Skip to content

Preventing Falls With Evidence-Based Initiatives

Initiatives designed to prevent falls employ a variety of different strategies. Some, such as falls risk assessment and medication management, occur in clinical settings with the help of health care providers.

Others, such as exercise and mitigation of fall hazards in the home, occur in nonclinical settings and may involve nontraditional providers such as community health workers. Combined, these efforts can help provide a comprehensive approach to address the risk and impact of falls in older adults.

...continue reading "Older Adult Falls—Costly But Not Inevitable: Health Affairs Blog"

by Jeff Minerd, Contributing Writer, MedPage Today 

Examples of effective exercise interventions evaluated in the clinical trials included supervised individual and group exercise classes, physical therapy, functional training, resistance training, and endurance training. The majority of trials, however, included group exercise classes.

Fall Prevention

...continue reading "USPSTF: Exercise Best for Preventing Falls – updated recommendations from the U.S. Preventive Services Task Force (USPSTF)"

SALT LAKE CITY (News4Utah) - By: Rosie Nguyen  Posted: Apr 24, 2018 05:12 PM MDT

Falls from senior citizens can make up to 60 percent of emergency calls in Salt Lake City. Since the Salt Lake City Fire Department launched a fall prevention initiative with other agencies, they've seen the number of emergency calls for falls go down.

Three years ago, the Salt Lake City Fire Department partnered with other fire departments, hospitals, insurance provides, state and county health departments to form the Utah Falls Prevention Coalition (UFPC). The coalition tracks and evaluates falls and risks to educate seniors about safety and fall prevention.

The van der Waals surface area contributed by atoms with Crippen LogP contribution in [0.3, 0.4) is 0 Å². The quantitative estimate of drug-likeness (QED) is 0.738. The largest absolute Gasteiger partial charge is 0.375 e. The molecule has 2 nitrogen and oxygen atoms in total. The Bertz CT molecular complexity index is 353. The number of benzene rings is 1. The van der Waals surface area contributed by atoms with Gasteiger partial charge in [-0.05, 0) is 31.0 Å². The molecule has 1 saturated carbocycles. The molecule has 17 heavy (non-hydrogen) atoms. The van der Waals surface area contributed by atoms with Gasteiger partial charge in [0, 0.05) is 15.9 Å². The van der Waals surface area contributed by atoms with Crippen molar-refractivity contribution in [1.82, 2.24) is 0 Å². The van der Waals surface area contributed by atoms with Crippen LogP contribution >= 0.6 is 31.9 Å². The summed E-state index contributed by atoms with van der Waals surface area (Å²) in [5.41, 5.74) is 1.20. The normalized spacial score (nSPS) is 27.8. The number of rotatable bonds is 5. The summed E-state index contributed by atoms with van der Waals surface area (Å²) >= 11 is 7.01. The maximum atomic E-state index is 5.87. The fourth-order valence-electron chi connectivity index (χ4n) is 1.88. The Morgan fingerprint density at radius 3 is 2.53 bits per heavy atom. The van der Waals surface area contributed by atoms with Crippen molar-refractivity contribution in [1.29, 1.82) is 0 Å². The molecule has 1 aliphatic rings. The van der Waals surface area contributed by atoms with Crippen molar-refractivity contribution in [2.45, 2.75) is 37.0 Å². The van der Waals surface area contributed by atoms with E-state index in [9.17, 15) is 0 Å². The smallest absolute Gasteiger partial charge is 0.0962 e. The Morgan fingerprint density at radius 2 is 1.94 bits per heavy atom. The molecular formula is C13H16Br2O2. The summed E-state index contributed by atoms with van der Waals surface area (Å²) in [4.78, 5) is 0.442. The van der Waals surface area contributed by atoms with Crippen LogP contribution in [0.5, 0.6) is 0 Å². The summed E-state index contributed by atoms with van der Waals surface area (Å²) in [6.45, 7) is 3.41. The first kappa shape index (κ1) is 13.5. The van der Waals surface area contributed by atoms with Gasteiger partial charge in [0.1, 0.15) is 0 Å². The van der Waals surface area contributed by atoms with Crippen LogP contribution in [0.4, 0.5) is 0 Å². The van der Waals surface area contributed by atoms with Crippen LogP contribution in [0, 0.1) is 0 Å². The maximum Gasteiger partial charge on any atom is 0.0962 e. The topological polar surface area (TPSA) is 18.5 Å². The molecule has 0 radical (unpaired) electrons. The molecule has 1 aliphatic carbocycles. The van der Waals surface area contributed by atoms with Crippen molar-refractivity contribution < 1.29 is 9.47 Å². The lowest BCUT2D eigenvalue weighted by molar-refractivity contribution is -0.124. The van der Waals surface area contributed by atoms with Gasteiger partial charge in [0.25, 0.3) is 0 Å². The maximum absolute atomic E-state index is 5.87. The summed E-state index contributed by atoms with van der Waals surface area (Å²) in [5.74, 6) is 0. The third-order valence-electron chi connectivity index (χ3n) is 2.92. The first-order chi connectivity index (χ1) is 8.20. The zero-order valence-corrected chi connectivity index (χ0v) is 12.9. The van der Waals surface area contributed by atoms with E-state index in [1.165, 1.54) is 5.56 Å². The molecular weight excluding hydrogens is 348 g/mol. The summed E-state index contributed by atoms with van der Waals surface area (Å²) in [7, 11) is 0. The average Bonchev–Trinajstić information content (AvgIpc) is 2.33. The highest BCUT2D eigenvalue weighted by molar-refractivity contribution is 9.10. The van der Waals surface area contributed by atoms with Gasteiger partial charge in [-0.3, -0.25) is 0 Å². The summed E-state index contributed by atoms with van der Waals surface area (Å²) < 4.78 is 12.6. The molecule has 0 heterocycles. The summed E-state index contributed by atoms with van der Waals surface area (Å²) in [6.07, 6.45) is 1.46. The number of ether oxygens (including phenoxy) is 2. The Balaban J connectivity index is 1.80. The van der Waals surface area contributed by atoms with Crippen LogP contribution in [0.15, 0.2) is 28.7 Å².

...continue reading "SLC Fire’s fall prevention efforts leads to fewer emergency calls for senior citizens: Good4Utah"

Here are six easy steps you can take today to help your older loved one reduce their risk of a fall:

1. Enlist their support in taking simple steps to stay safe.

Ask your older loved one if they’re concerned about falling. Many older adults recognize that falling is a risk, but they believe it won’t happen to them or they won’t get hurt—even if they’ve already fallen in the past. A good place to start is by sharing NCOA’s Debunking the Myths of Older Adult Falls. If they’re concerned about falling, dizziness, or balance, suggest that they discuss it with their health care provider who can assess their risk and suggest programs or services that could help.

2. Discuss their current health conditions.

...continue reading "6 Steps to Reducing Falls from the National Council on Aging"

Falls can result in hip fractures, broken bones, and head injuries.

Even falls without a major injury can cause an older adult to become fearful or depressed, making it difficult for them to stay active.

The good news about falls is that most of them can be prevented. The key is to know where to look. Here are some common factors that can lead to a fall: